Neoconservative Bret Stephens made the same comment, by the way, in February, quoting Lenin:
“You may not be interested in war but war is interested in you.”
Cotton loves to flash his military experience:
He wryly took issue with the president’s suggestion in the last debate that ships were as outmoded as bayonets and horses. “My first four hours in basic training was in bayonet training. And we’ve used horses in a number of special operations.”
Grooming a young politician is how Bill Kristol and the Israel lobby work. I saw Kristol at AIPAC many years ago talking about how important it is to cultivate rising politicians. He mentioned Dan Quayle, whom Kristol ultimately served as chief of staff when he was vice president.
Bill Kristol said that Hart Hasten, a Holocaust survivor and successful Indianapolis businessman, had been crucial to shaping Dan Quayle’s view of Israel, having “spent a lot of time” with Quayle when he was still a congressman. (Quayle’s office later told me, “The statement Bill Kristol made was not exactly accurate. Mr. Quayle said his broad knowledge of Israel came from many people and sources, not specifically from Mr. Hasten.”) Dan Senor, an analyst on CNN and former AIPAC intern, boasted that AIPAC won over Spencer Abraham when he was the head of the state Republican Party, years before he became a Michigan senator. The party was $500,000 in debt, and an AIPAC leader helped him pay that off.
As we noted yesterday, Kristol’s Emergency Committee for Israel bankrolled the Cotton campaign with $1 million as he went down to the wire against Mark Pryor last fall.
Elliott Abrams and Sheldon Adelson and his wife Miriam also gave Cotton money. So did rightwing Israel supporter Kenneth Bialkin. So did James Berenson, a board member of the neoconservative Hudson Institute.
Jennifer Rubin praised Cotton’s fire-and-brimstone speech about Iran in January. She was defensive about the Israel lobby allegation:
You see, this is not about simply being a friend to Israel — although a Cotton-type policy would certainly fit that description. This is about whether a leader is ready to defend the West against the jihadist threat — whether it comes from Sunni or Shiite Islamists.
Paul Blumenthal has a good piece up at Huffpo showing how a large portion of the money funding Republican Party nominees is from the same sources who are trying to defeat Obama’s negotiations with Iran– the Israel lobby in short, though Blumenthal does not use that description.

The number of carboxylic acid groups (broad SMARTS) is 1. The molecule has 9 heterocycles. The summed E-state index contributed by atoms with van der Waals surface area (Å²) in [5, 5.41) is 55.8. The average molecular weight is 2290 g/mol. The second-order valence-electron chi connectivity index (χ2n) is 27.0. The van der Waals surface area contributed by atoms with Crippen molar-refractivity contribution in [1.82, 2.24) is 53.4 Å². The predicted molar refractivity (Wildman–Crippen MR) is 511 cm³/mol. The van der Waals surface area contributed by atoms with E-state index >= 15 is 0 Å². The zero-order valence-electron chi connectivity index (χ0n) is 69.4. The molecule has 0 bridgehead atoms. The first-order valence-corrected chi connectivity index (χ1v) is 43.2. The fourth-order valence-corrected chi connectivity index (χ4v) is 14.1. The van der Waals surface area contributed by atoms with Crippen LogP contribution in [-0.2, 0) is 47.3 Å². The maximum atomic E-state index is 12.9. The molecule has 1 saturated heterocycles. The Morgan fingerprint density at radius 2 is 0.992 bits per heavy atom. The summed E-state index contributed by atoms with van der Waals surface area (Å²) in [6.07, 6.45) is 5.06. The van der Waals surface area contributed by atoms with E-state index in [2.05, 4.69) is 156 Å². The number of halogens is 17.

Cotton has received a great deal of support from the donors who fund these and other groups opposing an Iran deal. [Paul] Singer and [Seth] Klarman have given a combined $350,000 to the pro-Cotton super PAC Arkansas Horizon. Singer also gave $2.6 million to American Crossroads, $100,000 to B-PAC and $10,000 to John Bolton Super PAC, all of which spent money to support Cotton’s Senate campaign last year. Klarman has directed $400,000 to American Crossroads. The Emergency Committee for Israel — a nonprofit group, led by the neoconservative Bill Kristol, that opposes an Iran deal — spent nearly $1 million to support Cotton in his election campaign.
These donations are just a fraction of the total spent by these funders. Overall, the combined giving of [Sheldon] Adelson, Klarman, Marcus and Singer accounted for over 10 percent of all pro-Republican independent spending in the past two election cycles.
In some cases, contributions from these donors have been the dominant source of funds for party-linked groups.
Here is the bottom line on all these Iran capers, they have been self-defeating.
Democratic Hawk Brad Sherman: “Brouhaha last week reduced chances of Democratic support for veto override from 40 to 4 percent”
PS Here’s yet another likely-Israel-lobby group, the American Security Initiative, with a video out saying that the Iranians want to nuke an American city.